My biggest question is, if this law was effective in August, 2012, why hasn't the Director incorporated it into policy? He is fond of stating that he makes policy, and can modify it at will, so why is this law not found in policy? If you have need of the protections guaranteed by this law, contact Gail Perry.
Supplemental Benefit Program for Public Safety Employees
Language contained in this memorandum has been prepared for information only. This
information is not legal advice and should not be relied upon as such. Implementation needs
within specific jurisdictions, the possibility for legislative changes, or differences in opinion and
interpretation might suggest cities and towns seek legal advice from attorneys or other advisors.
A.R.S. §38-961 requires any political subdivision or state agency that employs a public safety
employee on a full-time basis and meeting certain criteria outlined in this policy to have in place
a supplemental benefits plan (SBP or “plan”) for public safety employees. A.R.S. §38-961 takes
effect on August 2, 2012 and is set for repeal September 30, 2014.
To become eligible for benefits under the plan, the public safety employee must have been
injured in the line of official duty to the extent he or she cannot perform the functions of the
position and must be receiving workers’ compensation benefits pursuant to A.R.S. §23-1041.
The plan must be structured to provide wage reimbursement and other benefits from the
employer to approximate the public safety employee’s pre-injury base salary, minus taxes, for
up to a six-month period. The employer can choose to extend the supplemental benefits for up
to an additional six months for a total of one calendar year. A.R.S. §38-961 is specific as to
certain benefits that must be provided under the plan.
Plan components relevant to municipalities under A.R.S. §38-961 include consideration of the
Public Safety Employee: For purposes of SBP eligibility, a public safety employee is an
individual who is a member of the Public Safety Personnel Retirement System or the
Corrections Officer Retirement Plan or who is a probation officer, surveillance officer or
juvenile detention officer employed by a city or town.
A.R.S. §38-961 does not include civilian employees of a public safety department, or
volunteers. Nothing in this statute precludes a city or town from expanding coverage to
other employee groups or classes.
Time Period for Coverage: Benefits available under the SBP must be offered to eligible
public safety employees for an initial six month time period with potential extension as
determined by the city or town for an additional six month time period. The maximum
time in the plan is one year.
Eligibility: A.R.S. §38-961 specifically allows each city or town discretion to determine
eligibility of an injured employee for supplemental benefits, within the parameters of the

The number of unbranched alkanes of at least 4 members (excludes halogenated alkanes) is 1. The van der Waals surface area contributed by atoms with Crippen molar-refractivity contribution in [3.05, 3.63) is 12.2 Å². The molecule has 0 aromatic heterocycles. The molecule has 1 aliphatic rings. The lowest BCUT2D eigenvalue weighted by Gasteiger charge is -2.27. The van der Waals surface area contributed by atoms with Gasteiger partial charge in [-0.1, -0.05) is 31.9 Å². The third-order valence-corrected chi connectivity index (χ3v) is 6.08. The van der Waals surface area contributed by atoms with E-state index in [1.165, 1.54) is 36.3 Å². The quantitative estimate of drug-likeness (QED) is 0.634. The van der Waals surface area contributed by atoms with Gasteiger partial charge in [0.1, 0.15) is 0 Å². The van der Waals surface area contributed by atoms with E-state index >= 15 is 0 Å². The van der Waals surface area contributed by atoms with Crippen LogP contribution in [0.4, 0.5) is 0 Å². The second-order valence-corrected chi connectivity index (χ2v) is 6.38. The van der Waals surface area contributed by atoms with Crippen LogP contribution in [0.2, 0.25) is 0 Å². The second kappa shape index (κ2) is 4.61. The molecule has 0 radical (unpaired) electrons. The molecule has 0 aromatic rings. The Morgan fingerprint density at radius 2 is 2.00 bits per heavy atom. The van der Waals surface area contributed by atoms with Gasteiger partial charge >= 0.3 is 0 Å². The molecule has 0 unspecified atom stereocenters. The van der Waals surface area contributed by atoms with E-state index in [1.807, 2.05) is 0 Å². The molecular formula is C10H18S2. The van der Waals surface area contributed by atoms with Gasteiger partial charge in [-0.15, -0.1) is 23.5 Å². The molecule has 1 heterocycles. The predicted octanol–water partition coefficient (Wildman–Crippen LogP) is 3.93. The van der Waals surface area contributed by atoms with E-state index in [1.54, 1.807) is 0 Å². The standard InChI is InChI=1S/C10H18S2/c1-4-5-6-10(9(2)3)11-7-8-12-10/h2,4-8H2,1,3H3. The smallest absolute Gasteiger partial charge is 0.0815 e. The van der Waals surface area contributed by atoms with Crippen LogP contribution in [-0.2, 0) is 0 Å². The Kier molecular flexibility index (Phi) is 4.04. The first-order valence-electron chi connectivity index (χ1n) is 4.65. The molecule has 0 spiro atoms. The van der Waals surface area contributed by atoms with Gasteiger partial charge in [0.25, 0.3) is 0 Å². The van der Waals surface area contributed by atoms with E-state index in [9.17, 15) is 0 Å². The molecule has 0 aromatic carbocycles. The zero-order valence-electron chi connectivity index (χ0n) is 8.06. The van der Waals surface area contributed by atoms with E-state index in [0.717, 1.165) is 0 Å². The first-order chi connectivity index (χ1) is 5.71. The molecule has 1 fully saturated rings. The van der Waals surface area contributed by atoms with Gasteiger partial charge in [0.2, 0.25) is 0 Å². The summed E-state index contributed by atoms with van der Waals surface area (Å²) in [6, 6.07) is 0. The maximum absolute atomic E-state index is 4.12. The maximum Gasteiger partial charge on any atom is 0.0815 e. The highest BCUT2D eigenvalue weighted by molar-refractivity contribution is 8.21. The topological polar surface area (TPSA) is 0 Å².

law. The employer can establish injury standards for plan eligibility and can exclude
eligibility in cases where the injury is the result of gross negligence or other standards
determined by the employer. It is important that cities and towns have policies and
procedures in place alongside the plan to assure fair treatment of plan applicants.
Although city and town discretion regarding an employee’s eligibility is outlined in the
law, there may be risks to a city or town in making eligibility determinations on a caseby-
case basis. Cities and towns may find it administratively easier, less politically
sensitive, and perhaps more risk tolerant to simply allow all employees eligible under the
basic criteria contained in A.R.S.§38-961 and the employer’s specific uniform standards
to participate in the plan.
The same evaluation might hold true for cities and towns in deciding whether to extend
benefits for some or all employees who meet plan eligibility criteria beyond the initial six
month plan duration and request continuation for the optional additional six months.
Accrual of Official Leave: Public safety employees accepted into a SBP under
A.R.S.§38-961 do not accrue any additional sick or vacation leave during the time they
are in the plan, nor may the employee’s sick leave or vacation time be decreased during
the time they are in the plan. The injured employee should essentially be held steady
with regards to accrual of official leave.
Accrual of Public Safety Retirement Benefits: Under A.R.S.§38-961, the city or town
must pay all employer and employee retirement plan contributions to the Public Safety
Personnel Retirement System or the Corrections Officer Retirement Plan. The
employee will continue to accrue credited service for purposes of retirement during the
time they are on the plan.
Employer-Sponsored Health Benefits: During an employee’s time in the plan, the city
or town will continue to pay employer-funded portions of any employer-sponsored health
care plan. The employee will still be responsible for the employee’s portion of a health
care benefit and/or any elective healthcare options or additional insurance premiums
normally paid by the employee.
Discipline: Employees in the plan may be disciplined, including termination of
employment, subject to city or town policies and agreements.
Risk Management Requirements: A.R.S. §38-961 requires that employees accepted
into the plan must comply with all risk management requirements, such as evaluation for